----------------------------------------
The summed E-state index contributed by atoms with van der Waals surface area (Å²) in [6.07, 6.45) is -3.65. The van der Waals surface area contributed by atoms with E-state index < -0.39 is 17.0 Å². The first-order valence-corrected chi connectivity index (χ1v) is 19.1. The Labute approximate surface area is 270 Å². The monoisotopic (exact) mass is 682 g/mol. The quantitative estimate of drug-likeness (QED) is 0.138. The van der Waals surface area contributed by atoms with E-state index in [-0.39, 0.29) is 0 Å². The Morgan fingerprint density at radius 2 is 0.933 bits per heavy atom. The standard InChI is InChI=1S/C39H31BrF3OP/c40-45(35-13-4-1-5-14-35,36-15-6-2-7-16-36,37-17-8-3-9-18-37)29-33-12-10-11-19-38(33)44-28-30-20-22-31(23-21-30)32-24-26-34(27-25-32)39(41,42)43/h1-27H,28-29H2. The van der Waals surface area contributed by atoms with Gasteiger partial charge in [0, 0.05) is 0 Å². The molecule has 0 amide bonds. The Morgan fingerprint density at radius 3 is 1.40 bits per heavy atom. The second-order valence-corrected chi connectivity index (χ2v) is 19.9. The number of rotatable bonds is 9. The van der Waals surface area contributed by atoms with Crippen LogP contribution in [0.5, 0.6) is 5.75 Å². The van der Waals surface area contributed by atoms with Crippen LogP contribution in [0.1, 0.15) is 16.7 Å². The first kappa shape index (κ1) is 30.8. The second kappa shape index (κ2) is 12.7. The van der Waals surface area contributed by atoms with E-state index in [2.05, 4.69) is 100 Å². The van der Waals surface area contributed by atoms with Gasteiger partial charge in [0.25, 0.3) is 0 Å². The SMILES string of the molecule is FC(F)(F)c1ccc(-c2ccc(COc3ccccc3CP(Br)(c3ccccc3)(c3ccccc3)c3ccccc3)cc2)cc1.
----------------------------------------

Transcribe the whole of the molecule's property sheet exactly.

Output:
The summed E-state index contributed by atoms with van der Waals surface area (Å²) in [6.07, 6.45) is -3.65. The van der Waals surface area contributed by atoms with E-state index < -0.39 is 17.0 Å². The first-order valence-corrected chi connectivity index (χ1v) is 19.1. The Labute approximate surface area is 270 Å². The monoisotopic (exact) mass is 682 g/mol. The quantitative estimate of drug-likeness (QED) is 0.138. The van der Waals surface area contributed by atoms with E-state index in [-0.39, 0.29) is 0 Å². The Morgan fingerprint density at radius 2 is 0.933 bits per heavy atom. The standard InChI is InChI=1S/C39H31BrF3OP/c40-45(35-13-4-1-5-14-35,36-15-6-2-7-16-36,37-17-8-3-9-18-37)29-33-12-10-11-19-38(33)44-28-30-20-22-31(23-21-30)32-24-26-34(27-25-32)39(41,42)43/h1-27H,28-29H2. The van der Waals surface area contributed by atoms with Gasteiger partial charge in [0, 0.05) is 0 Å². The molecule has 0 amide bonds. The Morgan fingerprint density at radius 3 is 1.40 bits per heavy atom. The second-order valence-corrected chi connectivity index (χ2v) is 19.9. The number of rotatable bonds is 9. The van der Waals surface area contributed by atoms with Crippen LogP contribution in [0.5, 0.6) is 5.75 Å². The van der Waals surface area contributed by atoms with Crippen LogP contribution in [0.1, 0.15) is 16.7 Å². The first kappa shape index (κ1) is 30.8. The second kappa shape index (κ2) is 12.7. The van der Waals surface area contributed by atoms with E-state index in [2.05, 4.69) is 100 Å². The van der Waals surface area contributed by atoms with Gasteiger partial charge in [0.25, 0.3) is 0 Å². The SMILES string of the molecule is FC(F)(F)c1ccc(-c2ccc(COc3ccccc3CP(Br)(c3ccccc3)(c3ccccc3)c3ccccc3)cc2)cc1.